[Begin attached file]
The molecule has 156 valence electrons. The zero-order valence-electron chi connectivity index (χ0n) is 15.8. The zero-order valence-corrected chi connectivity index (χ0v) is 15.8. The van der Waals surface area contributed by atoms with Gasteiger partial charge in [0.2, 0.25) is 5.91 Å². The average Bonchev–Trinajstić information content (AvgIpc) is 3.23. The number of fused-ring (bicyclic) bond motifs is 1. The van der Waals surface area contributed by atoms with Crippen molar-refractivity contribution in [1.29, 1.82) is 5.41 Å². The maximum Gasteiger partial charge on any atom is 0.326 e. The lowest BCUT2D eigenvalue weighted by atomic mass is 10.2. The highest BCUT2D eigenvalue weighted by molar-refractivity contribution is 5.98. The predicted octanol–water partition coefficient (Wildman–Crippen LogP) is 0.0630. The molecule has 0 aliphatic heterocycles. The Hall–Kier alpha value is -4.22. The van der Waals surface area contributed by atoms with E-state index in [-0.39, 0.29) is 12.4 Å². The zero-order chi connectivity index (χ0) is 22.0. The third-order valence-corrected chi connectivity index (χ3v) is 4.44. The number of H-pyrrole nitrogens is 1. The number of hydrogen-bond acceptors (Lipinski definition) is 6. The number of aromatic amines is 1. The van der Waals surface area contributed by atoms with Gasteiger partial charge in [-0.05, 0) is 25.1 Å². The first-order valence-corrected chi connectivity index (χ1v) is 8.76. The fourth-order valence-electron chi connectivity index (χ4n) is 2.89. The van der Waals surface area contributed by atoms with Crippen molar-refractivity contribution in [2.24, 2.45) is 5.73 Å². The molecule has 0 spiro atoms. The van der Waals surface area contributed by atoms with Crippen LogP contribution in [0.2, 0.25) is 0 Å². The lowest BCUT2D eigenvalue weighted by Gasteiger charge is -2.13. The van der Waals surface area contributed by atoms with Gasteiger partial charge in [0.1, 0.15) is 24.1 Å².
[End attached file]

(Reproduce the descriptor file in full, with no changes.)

The molecule has 156 valence electrons. The zero-order valence-electron chi connectivity index (χ0n) is 15.8. The zero-order valence-corrected chi connectivity index (χ0v) is 15.8. The van der Waals surface area contributed by atoms with Gasteiger partial charge in [0.2, 0.25) is 5.91 Å². The average Bonchev–Trinajstić information content (AvgIpc) is 3.23. The number of fused-ring (bicyclic) bond motifs is 1. The van der Waals surface area contributed by atoms with Crippen molar-refractivity contribution in [1.29, 1.82) is 5.41 Å². The maximum Gasteiger partial charge on any atom is 0.326 e. The lowest BCUT2D eigenvalue weighted by atomic mass is 10.2. The highest BCUT2D eigenvalue weighted by molar-refractivity contribution is 5.98. The predicted octanol–water partition coefficient (Wildman–Crippen LogP) is 0.0630. The molecule has 0 aliphatic heterocycles. The Hall–Kier alpha value is -4.22. The van der Waals surface area contributed by atoms with E-state index in [-0.39, 0.29) is 12.4 Å². The zero-order chi connectivity index (χ0) is 22.0. The third-order valence-corrected chi connectivity index (χ3v) is 4.44. The number of H-pyrrole nitrogens is 1. The number of hydrogen-bond acceptors (Lipinski definition) is 6. The number of aromatic amines is 1. The van der Waals surface area contributed by atoms with Gasteiger partial charge in [-0.05, 0) is 25.1 Å². The first-order valence-corrected chi connectivity index (χ1v) is 8.76. The fourth-order valence-electron chi connectivity index (χ4n) is 2.89. The van der Waals surface area contributed by atoms with Crippen molar-refractivity contribution in [2.24, 2.45) is 5.73 Å². The molecule has 0 spiro atoms. The van der Waals surface area contributed by atoms with Crippen LogP contribution in [0.2, 0.25) is 0 Å². The lowest BCUT2D eigenvalue weighted by Gasteiger charge is -2.13. The van der Waals surface area contributed by atoms with Gasteiger partial charge in [0.1, 0.15) is 24.1 Å².